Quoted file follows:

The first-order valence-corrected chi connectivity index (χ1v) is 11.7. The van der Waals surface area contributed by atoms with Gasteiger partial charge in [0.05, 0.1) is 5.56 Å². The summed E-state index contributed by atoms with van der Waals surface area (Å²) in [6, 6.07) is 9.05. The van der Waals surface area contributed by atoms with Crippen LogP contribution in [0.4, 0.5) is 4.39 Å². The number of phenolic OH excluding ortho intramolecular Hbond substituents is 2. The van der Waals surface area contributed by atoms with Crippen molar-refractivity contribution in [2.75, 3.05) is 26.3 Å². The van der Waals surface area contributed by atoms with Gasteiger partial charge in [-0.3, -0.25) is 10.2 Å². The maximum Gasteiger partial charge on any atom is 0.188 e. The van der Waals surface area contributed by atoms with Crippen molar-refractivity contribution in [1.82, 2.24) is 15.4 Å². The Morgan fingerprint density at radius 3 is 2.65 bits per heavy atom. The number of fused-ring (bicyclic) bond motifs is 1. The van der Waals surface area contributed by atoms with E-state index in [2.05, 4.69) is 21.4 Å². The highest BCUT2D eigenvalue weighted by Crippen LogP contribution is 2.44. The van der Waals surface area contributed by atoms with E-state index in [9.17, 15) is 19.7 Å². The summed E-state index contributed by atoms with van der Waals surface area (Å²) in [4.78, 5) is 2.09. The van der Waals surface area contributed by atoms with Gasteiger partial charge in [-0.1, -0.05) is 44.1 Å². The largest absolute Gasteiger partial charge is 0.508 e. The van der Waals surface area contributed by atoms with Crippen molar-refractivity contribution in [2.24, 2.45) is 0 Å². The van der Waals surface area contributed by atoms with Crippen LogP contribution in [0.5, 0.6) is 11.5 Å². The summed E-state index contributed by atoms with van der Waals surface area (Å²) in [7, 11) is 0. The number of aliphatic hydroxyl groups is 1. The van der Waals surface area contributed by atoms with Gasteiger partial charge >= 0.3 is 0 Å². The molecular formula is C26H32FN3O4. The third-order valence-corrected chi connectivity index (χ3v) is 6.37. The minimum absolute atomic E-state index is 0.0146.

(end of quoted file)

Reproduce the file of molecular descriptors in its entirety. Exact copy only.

The first-order valence-corrected chi connectivity index (χ1v) is 11.7. The van der Waals surface area contributed by atoms with Gasteiger partial charge in [0.05, 0.1) is 5.56 Å². The summed E-state index contributed by atoms with van der Waals surface area (Å²) in [6, 6.07) is 9.05. The van der Waals surface area contributed by atoms with Crippen LogP contribution in [0.4, 0.5) is 4.39 Å². The number of phenolic OH excluding ortho intramolecular Hbond substituents is 2. The van der Waals surface area contributed by atoms with Crippen molar-refractivity contribution in [2.75, 3.05) is 26.3 Å². The van der Waals surface area contributed by atoms with Gasteiger partial charge in [-0.3, -0.25) is 10.2 Å². The maximum Gasteiger partial charge on any atom is 0.188 e. The van der Waals surface area contributed by atoms with Crippen molar-refractivity contribution in [1.82, 2.24) is 15.4 Å². The Morgan fingerprint density at radius 3 is 2.65 bits per heavy atom. The number of fused-ring (bicyclic) bond motifs is 1. The van der Waals surface area contributed by atoms with E-state index in [2.05, 4.69) is 21.4 Å². The highest BCUT2D eigenvalue weighted by Crippen LogP contribution is 2.44. The van der Waals surface area contributed by atoms with E-state index in [9.17, 15) is 19.7 Å². The summed E-state index contributed by atoms with van der Waals surface area (Å²) in [4.78, 5) is 2.09. The van der Waals surface area contributed by atoms with Gasteiger partial charge in [-0.1, -0.05) is 44.1 Å². The largest absolute Gasteiger partial charge is 0.508 e. The van der Waals surface area contributed by atoms with Crippen molar-refractivity contribution in [2.24, 2.45) is 0 Å². The van der Waals surface area contributed by atoms with Crippen LogP contribution in [0.5, 0.6) is 11.5 Å². The summed E-state index contributed by atoms with van der Waals surface area (Å²) in [7, 11) is 0. The number of aliphatic hydroxyl groups is 1. The van der Waals surface area contributed by atoms with Gasteiger partial charge >= 0.3 is 0 Å². The molecular formula is C26H32FN3O4. The third-order valence-corrected chi connectivity index (χ3v) is 6.37. The minimum absolute atomic E-state index is 0.0146.